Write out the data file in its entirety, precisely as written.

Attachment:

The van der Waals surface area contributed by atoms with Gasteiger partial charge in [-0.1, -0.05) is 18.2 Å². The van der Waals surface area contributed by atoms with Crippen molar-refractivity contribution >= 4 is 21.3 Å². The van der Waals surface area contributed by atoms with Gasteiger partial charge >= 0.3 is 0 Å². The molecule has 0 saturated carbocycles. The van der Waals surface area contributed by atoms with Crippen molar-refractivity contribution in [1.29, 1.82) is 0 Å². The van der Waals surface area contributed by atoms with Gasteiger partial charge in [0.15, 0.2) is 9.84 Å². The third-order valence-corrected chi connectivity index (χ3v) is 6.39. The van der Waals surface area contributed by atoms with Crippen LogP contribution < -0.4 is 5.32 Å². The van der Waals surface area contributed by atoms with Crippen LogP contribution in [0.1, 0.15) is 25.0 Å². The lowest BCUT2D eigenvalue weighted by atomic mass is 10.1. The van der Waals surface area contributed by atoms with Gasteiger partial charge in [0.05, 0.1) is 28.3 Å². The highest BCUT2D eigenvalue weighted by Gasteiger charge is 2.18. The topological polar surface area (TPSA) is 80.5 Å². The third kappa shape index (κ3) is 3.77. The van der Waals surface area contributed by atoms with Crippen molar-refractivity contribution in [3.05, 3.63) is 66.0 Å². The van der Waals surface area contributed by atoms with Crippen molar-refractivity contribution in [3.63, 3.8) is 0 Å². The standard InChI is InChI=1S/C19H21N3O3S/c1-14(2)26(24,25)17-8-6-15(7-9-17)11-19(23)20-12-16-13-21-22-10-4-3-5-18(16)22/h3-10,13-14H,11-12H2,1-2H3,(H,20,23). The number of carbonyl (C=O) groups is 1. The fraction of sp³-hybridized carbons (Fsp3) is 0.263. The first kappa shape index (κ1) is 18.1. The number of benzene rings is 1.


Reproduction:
The van der Waals surface area contributed by atoms with Gasteiger partial charge in [-0.1, -0.05) is 18.2 Å². The van der Waals surface area contributed by atoms with Crippen molar-refractivity contribution >= 4 is 21.3 Å². The van der Waals surface area contributed by atoms with Gasteiger partial charge >= 0.3 is 0 Å². The molecule has 0 saturated carbocycles. The van der Waals surface area contributed by atoms with Crippen molar-refractivity contribution in [1.29, 1.82) is 0 Å². The van der Waals surface area contributed by atoms with Gasteiger partial charge in [0.15, 0.2) is 9.84 Å². The third-order valence-corrected chi connectivity index (χ3v) is 6.39. The van der Waals surface area contributed by atoms with Crippen LogP contribution < -0.4 is 5.32 Å². The van der Waals surface area contributed by atoms with Crippen LogP contribution in [0.1, 0.15) is 25.0 Å². The lowest BCUT2D eigenvalue weighted by atomic mass is 10.1. The van der Waals surface area contributed by atoms with Gasteiger partial charge in [0.05, 0.1) is 28.3 Å². The highest BCUT2D eigenvalue weighted by Gasteiger charge is 2.18. The topological polar surface area (TPSA) is 80.5 Å². The third kappa shape index (κ3) is 3.77. The van der Waals surface area contributed by atoms with Crippen molar-refractivity contribution in [3.05, 3.63) is 66.0 Å². The van der Waals surface area contributed by atoms with Crippen molar-refractivity contribution in [3.63, 3.8) is 0 Å². The standard InChI is InChI=1S/C19H21N3O3S/c1-14(2)26(24,25)17-8-6-15(7-9-17)11-19(23)20-12-16-13-21-22-10-4-3-5-18(16)22/h3-10,13-14H,11-12H2,1-2H3,(H,20,23). The number of carbonyl (C=O) groups is 1. The fraction of sp³-hybridized carbons (Fsp3) is 0.263. The first kappa shape index (κ1) is 18.1. The number of benzene rings is 1.